Thank you for the details on your scenario. It has been very helpful. For now, I think we have enough information to make progress. When we start introducing more versioning information in the jars, it will be very useful to run these against your scenario first.
With tuscany-sca-osgi-installer.jar, 3rd party jars are installed with the actual jar versions. In the example you used of servlet api, the bundle installed will have:
Import statements in Tuscany however do not specify a version range. So Tuscany can use a different version of javax.servlet installed by an application and share classes from javax.servlet.
As long as the version range used by the application contains the version 2.5, Tuscany and the application will use the same definitions of javax/servlet (either from this bundle or the one installed by the application). If the application uses a version range (eg. version=2.6) which does not match Tuscany's, the application and Tuscany could end up using javax.servlet from different bundles - in this case the application will always use 2.6, but Tuscany may use 2.6 or 2.5 as chosen by the OSGi framework since it does not specify a version range in its import).
The issues that we need to address for versioning import statements are:
1) Version ranges specified in import statements should be broad enough to enable sharing. eg. If Tuscany is able to work with versions between 2.4.8-2.6.2 of javax.servlet, the version range should include the entire range of those versions, enabling applications to choose the version.
2) Version ranges should be narrow enough to enable isolation when we want two versions to coexist. eg. If one Tuscany extensionA wants to use version 3.1 of foo.jar and another extensionB (or the application) wants to use 3.3 of the same jar, where classes of the jar are not required to be shared, we should be able to specify narrow ranges of versions in the import of org.foo, so that the extensions use different versions.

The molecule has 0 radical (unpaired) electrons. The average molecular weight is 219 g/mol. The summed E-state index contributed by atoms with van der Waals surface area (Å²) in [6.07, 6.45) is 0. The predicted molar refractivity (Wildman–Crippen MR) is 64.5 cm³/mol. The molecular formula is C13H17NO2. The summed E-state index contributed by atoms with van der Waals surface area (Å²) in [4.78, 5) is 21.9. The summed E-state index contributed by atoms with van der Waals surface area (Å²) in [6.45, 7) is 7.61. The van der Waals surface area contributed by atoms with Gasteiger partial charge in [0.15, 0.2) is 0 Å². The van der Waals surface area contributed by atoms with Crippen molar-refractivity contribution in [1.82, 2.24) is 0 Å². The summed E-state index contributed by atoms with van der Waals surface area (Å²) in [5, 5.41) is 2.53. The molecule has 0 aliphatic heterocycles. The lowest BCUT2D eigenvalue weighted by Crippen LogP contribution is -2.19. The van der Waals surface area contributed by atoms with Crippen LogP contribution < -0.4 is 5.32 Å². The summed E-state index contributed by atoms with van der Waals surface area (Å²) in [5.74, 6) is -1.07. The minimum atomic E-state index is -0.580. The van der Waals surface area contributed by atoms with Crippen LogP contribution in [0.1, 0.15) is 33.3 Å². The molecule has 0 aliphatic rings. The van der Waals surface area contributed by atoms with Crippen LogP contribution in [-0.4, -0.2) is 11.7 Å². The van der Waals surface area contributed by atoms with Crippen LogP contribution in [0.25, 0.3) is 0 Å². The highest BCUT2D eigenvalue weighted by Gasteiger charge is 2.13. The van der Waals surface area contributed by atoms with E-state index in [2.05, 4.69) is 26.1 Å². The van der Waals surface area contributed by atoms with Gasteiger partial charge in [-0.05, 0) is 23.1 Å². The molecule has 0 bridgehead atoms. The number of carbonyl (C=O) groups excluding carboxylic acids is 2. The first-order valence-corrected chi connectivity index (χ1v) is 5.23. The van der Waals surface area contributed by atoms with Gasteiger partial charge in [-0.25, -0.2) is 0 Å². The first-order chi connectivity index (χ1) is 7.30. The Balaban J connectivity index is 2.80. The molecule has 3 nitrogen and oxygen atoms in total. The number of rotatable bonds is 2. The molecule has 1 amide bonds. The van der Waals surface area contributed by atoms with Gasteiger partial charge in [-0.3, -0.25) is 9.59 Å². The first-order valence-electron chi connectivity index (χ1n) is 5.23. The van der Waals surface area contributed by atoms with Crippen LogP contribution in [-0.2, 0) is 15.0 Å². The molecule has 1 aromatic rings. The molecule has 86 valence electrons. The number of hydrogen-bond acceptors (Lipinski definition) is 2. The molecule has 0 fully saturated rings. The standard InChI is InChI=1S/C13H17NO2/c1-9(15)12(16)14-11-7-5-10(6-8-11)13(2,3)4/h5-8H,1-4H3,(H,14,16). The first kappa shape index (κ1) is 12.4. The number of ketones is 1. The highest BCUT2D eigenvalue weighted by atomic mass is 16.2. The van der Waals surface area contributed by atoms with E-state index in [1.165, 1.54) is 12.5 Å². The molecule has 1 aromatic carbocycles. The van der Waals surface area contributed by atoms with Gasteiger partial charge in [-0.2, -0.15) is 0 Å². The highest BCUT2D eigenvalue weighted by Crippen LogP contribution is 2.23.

3) Versions introduced by tools like the maven-bundle-plugin cannot really provide us 1) and 2). So we will need to carefully analyse the usage of all 3rd party jars to introduce proper version ranges in imports. Hence scenarios like yours can be very useful to ensure that we get it right.
Back to tuscany-sca-osgi-installer.jar - this is not built as part of the main build in Tuscany. So you need to run maven from itest/osgi-tuscany. You should then be able to install and start this bundle. You should see around 200 bundles installed when bundle.start() returns.
You will need to modify the build script only if you want to disable the installation of a 3rdparty jar.
1) If the JAXB bundle you are using is the same version (eg. 2.6.1) as the one installed by Tuscany, you wont need to change anything. A single bundle will be chosen as exported by the framework.
2) If the JAXB bundle you are using is of a different version (eg. 2.6.2), and the application's import statements use a range which includes both 2.6.1 and 2.6.2, you dont need to change anything. The same export will be used for both application and Tuscany.
3) If the application uses a version range that is different (application requires 2.6.2), you should change the Tuscany installer build script to exclude version 2.6.1, to ensure that Tuscany does not pick that one.
Hope this helps.